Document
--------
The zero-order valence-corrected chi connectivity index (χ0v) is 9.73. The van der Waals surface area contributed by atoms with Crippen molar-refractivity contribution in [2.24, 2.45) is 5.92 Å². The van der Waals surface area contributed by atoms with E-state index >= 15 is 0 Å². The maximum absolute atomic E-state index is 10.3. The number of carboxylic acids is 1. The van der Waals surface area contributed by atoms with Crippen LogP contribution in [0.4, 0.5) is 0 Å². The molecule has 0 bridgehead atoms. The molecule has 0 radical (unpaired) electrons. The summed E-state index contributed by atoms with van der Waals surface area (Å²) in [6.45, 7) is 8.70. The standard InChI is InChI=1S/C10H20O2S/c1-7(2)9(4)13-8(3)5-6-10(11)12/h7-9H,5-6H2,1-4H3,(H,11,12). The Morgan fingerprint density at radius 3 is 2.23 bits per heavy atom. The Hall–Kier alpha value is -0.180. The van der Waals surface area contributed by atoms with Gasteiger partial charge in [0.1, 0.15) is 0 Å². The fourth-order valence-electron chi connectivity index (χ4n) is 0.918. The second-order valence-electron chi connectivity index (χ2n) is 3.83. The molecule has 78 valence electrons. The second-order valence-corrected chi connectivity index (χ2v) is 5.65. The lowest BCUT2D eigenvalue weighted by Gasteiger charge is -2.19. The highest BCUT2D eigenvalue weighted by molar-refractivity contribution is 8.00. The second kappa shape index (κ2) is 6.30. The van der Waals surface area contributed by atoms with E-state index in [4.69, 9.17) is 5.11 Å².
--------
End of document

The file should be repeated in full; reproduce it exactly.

The zero-order valence-corrected chi connectivity index (χ0v) is 9.73. The van der Waals surface area contributed by atoms with Crippen molar-refractivity contribution in [2.24, 2.45) is 5.92 Å². The van der Waals surface area contributed by atoms with E-state index >= 15 is 0 Å². The maximum absolute atomic E-state index is 10.3. The number of carboxylic acids is 1. The van der Waals surface area contributed by atoms with Crippen LogP contribution in [0.4, 0.5) is 0 Å². The molecule has 0 bridgehead atoms. The molecule has 0 radical (unpaired) electrons. The summed E-state index contributed by atoms with van der Waals surface area (Å²) in [6.45, 7) is 8.70. The standard InChI is InChI=1S/C10H20O2S/c1-7(2)9(4)13-8(3)5-6-10(11)12/h7-9H,5-6H2,1-4H3,(H,11,12). The Morgan fingerprint density at radius 3 is 2.23 bits per heavy atom. The Hall–Kier alpha value is -0.180. The van der Waals surface area contributed by atoms with Gasteiger partial charge in [0.1, 0.15) is 0 Å². The fourth-order valence-electron chi connectivity index (χ4n) is 0.918. The second-order valence-electron chi connectivity index (χ2n) is 3.83. The molecule has 78 valence electrons. The second-order valence-corrected chi connectivity index (χ2v) is 5.65. The lowest BCUT2D eigenvalue weighted by Gasteiger charge is -2.19. The highest BCUT2D eigenvalue weighted by molar-refractivity contribution is 8.00. The second kappa shape index (κ2) is 6.30. The van der Waals surface area contributed by atoms with E-state index in [4.69, 9.17) is 5.11 Å².